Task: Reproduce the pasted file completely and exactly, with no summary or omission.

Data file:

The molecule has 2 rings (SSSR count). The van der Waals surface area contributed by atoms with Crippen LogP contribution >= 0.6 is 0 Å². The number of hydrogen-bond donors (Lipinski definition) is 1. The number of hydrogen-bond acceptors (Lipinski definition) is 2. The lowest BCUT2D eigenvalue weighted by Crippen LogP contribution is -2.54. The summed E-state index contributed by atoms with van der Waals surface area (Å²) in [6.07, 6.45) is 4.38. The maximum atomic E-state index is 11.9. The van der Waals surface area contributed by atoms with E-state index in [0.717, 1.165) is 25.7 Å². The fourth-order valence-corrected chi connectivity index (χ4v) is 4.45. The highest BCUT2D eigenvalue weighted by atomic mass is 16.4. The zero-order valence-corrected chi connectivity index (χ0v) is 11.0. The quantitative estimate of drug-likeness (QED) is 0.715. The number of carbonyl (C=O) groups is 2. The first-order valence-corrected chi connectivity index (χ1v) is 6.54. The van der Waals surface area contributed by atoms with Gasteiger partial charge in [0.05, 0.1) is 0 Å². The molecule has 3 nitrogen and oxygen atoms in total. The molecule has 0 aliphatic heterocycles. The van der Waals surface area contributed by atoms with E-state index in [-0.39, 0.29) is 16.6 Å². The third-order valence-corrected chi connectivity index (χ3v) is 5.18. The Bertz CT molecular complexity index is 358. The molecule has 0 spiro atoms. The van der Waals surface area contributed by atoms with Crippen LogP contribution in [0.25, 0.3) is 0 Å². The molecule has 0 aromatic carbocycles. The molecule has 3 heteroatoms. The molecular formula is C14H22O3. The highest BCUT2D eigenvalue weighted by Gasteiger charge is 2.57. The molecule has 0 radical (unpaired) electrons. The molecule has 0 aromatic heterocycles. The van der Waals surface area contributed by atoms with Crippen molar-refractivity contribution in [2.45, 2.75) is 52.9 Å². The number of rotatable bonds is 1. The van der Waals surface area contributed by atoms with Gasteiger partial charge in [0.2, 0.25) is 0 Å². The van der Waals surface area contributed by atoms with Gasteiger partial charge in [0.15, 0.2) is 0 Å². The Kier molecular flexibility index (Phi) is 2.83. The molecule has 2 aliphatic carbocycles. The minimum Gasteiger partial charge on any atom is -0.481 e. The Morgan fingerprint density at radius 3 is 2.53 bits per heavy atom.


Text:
The molecule has 2 rings (SSSR count). The van der Waals surface area contributed by atoms with Crippen LogP contribution >= 0.6 is 0 Å². The number of hydrogen-bond donors (Lipinski definition) is 1. The number of hydrogen-bond acceptors (Lipinski definition) is 2. The lowest BCUT2D eigenvalue weighted by Crippen LogP contribution is -2.54. The summed E-state index contributed by atoms with van der Waals surface area (Å²) in [6.07, 6.45) is 4.38. The maximum atomic E-state index is 11.9. The van der Waals surface area contributed by atoms with E-state index in [0.717, 1.165) is 25.7 Å². The fourth-order valence-corrected chi connectivity index (χ4v) is 4.45. The highest BCUT2D eigenvalue weighted by atomic mass is 16.4. The zero-order valence-corrected chi connectivity index (χ0v) is 11.0. The quantitative estimate of drug-likeness (QED) is 0.715. The number of carbonyl (C=O) groups is 2. The first-order valence-corrected chi connectivity index (χ1v) is 6.54. The van der Waals surface area contributed by atoms with Gasteiger partial charge in [0.05, 0.1) is 0 Å². The molecule has 3 nitrogen and oxygen atoms in total. The molecule has 0 aliphatic heterocycles. The van der Waals surface area contributed by atoms with E-state index in [-0.39, 0.29) is 16.6 Å². The third-order valence-corrected chi connectivity index (χ3v) is 5.18. The Bertz CT molecular complexity index is 358. The molecule has 0 spiro atoms. The van der Waals surface area contributed by atoms with Crippen LogP contribution in [0.25, 0.3) is 0 Å². The molecule has 0 aromatic carbocycles. The molecule has 3 heteroatoms. The molecular formula is C14H22O3. The highest BCUT2D eigenvalue weighted by Gasteiger charge is 2.57. The molecule has 0 radical (unpaired) electrons. The molecule has 0 aromatic heterocycles. The van der Waals surface area contributed by atoms with Crippen molar-refractivity contribution in [2.45, 2.75) is 52.9 Å². The number of rotatable bonds is 1. The van der Waals surface area contributed by atoms with Gasteiger partial charge in [0.2, 0.25) is 0 Å². The van der Waals surface area contributed by atoms with Gasteiger partial charge in [0.15, 0.2) is 0 Å². The Kier molecular flexibility index (Phi) is 2.83. The molecule has 2 aliphatic carbocycles. The minimum Gasteiger partial charge on any atom is -0.481 e. The Morgan fingerprint density at radius 3 is 2.53 bits per heavy atom.